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Brooke Astor, 1902-2007

Filed under: In Memoriam   Tagged: , , , ,

Ariella Budick writes in Newsday:
Brooke Astor, who died at 105 Monday of pneumonia at Holly Hill, her Westchester County estate, was perhaps New York City’s last grande dame, an all-but-extinct breed. Socialite, philanthropist, self-confessed flirt and expert charmer, she enriched the city she lived in with wit, style, and unstinting largesse.

She was the only child of Gen. John Henry Russell Jr., a Marine Corps officer whose work took him around the globe. Brooke passed her childhood in a range of foreign locales: China, the Dominican Republic, Panama and Hawaii. She briefly attended the Madeira School in McLean, Va., before dropping out to pursue her social life full-time. “My mother was afraid I would learn too much and become a bluestocking,” she told her friend, the late New Yorker writer Brendan Gill. Cont’d.
In a 1999 Talk, John Cassidy described an awards-gala appearance in which Astor, “a sprightly flyweight going on ninety-seven,” appeared alongside Hillary Clinton:
In truth, though, Mrs. Clinton was no match for Mrs. Astor, a hardy dowager who has honed her technique at thousands of such occasions. Clambering onto the stage, she held the audience rapt as she told of her thirty-nine years as head of the Astor Foundation—a period during which the foundation distributed two hundred million dollars to causes that ranged from the public-library system and the Metropolitan Museum to low-income housing in Queens. “I’ve given it all to New York, and I’ve never given anything to anything I haven’t seen,” she declared, in her plummy English accent, the likes of which is rarely heard outside Buckingham Palace these days.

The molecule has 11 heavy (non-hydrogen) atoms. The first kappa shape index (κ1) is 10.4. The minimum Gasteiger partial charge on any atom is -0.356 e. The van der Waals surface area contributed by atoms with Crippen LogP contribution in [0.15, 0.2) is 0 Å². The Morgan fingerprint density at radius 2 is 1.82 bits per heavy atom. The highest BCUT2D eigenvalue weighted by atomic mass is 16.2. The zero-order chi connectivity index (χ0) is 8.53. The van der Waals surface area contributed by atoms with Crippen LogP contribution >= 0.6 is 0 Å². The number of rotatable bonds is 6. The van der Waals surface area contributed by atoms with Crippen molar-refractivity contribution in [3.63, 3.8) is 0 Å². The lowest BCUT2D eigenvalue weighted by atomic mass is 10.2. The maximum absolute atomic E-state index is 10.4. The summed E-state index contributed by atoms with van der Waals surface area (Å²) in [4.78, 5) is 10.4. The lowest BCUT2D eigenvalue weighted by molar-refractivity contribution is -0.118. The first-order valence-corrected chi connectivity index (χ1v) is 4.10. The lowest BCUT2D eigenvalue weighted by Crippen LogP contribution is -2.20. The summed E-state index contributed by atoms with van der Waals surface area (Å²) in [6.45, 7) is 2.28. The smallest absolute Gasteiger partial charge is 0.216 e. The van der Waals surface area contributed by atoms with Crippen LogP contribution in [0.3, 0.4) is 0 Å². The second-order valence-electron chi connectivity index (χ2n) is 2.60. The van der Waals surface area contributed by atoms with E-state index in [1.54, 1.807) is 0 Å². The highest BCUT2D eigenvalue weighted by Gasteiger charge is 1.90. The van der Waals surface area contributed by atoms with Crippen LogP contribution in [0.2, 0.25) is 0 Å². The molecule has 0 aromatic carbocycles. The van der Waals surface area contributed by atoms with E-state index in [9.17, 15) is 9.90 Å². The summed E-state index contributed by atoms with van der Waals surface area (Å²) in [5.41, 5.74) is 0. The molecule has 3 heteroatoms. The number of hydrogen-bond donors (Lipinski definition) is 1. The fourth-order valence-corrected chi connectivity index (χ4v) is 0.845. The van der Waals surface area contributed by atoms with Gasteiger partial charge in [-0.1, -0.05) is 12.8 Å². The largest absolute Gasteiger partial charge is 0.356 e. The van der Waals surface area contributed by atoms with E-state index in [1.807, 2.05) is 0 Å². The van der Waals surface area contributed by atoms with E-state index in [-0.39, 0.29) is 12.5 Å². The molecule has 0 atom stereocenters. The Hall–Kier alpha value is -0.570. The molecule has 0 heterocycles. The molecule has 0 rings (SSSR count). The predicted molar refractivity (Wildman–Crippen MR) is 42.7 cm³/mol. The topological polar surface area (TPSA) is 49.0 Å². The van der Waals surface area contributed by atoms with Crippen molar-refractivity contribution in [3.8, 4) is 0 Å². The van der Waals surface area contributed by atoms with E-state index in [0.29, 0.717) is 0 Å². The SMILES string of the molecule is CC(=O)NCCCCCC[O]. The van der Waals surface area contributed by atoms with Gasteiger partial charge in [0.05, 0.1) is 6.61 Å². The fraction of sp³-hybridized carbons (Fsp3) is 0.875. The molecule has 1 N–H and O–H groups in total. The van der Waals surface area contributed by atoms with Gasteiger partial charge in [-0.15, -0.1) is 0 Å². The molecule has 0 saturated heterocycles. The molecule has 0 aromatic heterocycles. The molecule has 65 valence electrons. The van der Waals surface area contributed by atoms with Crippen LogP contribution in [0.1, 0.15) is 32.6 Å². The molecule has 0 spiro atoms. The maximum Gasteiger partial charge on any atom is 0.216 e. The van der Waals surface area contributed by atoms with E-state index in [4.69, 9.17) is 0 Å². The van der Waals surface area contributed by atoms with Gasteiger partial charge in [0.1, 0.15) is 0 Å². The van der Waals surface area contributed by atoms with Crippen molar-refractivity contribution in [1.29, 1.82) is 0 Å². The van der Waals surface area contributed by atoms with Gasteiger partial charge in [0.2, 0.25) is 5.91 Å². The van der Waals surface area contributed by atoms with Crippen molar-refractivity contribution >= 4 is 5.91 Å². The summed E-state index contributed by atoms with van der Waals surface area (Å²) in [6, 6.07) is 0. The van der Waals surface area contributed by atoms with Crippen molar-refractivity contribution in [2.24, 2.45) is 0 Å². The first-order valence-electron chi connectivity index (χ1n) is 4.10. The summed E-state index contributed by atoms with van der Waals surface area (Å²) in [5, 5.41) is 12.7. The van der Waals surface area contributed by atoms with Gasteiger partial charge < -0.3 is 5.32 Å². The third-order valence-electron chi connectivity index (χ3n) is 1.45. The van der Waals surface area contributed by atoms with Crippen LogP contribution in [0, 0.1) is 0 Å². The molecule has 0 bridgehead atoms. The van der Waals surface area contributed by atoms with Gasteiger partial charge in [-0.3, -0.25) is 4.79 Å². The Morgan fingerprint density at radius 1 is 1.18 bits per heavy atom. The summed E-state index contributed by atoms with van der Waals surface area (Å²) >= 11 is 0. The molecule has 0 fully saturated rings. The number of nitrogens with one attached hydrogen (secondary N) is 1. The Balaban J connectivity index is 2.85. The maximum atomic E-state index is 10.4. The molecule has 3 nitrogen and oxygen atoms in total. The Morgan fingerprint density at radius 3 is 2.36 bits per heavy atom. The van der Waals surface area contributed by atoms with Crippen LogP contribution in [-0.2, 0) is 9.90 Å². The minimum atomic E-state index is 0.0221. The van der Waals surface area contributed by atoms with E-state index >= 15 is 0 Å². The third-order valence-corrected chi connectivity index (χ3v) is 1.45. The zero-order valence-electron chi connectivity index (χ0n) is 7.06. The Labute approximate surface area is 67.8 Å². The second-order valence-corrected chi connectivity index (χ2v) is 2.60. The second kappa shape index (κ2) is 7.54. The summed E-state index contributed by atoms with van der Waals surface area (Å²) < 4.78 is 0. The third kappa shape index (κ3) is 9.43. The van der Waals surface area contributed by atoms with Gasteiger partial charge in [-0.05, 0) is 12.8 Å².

Gill wrote in his 1997 piece: “She always speaks at ease, without preparation, phrases springing to her lips with the unguardedness of someone who has long known exactly who she is.”


Our culture has changed so gradually, it appears so base and shrill to me now. Especially from across the pond. I don’t mean that in a condescending way, but in a manner to mean that I actually care, so much I’m writing about it.

I only come back once a year at this point, but still have a small company I manage long distance and many friends and family that I love.

We used to argue our way towards the middle, towards normalcy.

Their are certain obituaries that simply hit hard and help illustrate and define the changes in our cultural environs and social climes. This is one of those, in a way.

When Gore Vidal dies I will curl up in a fetal position in some corner and become very sad. I am terrified of that day….

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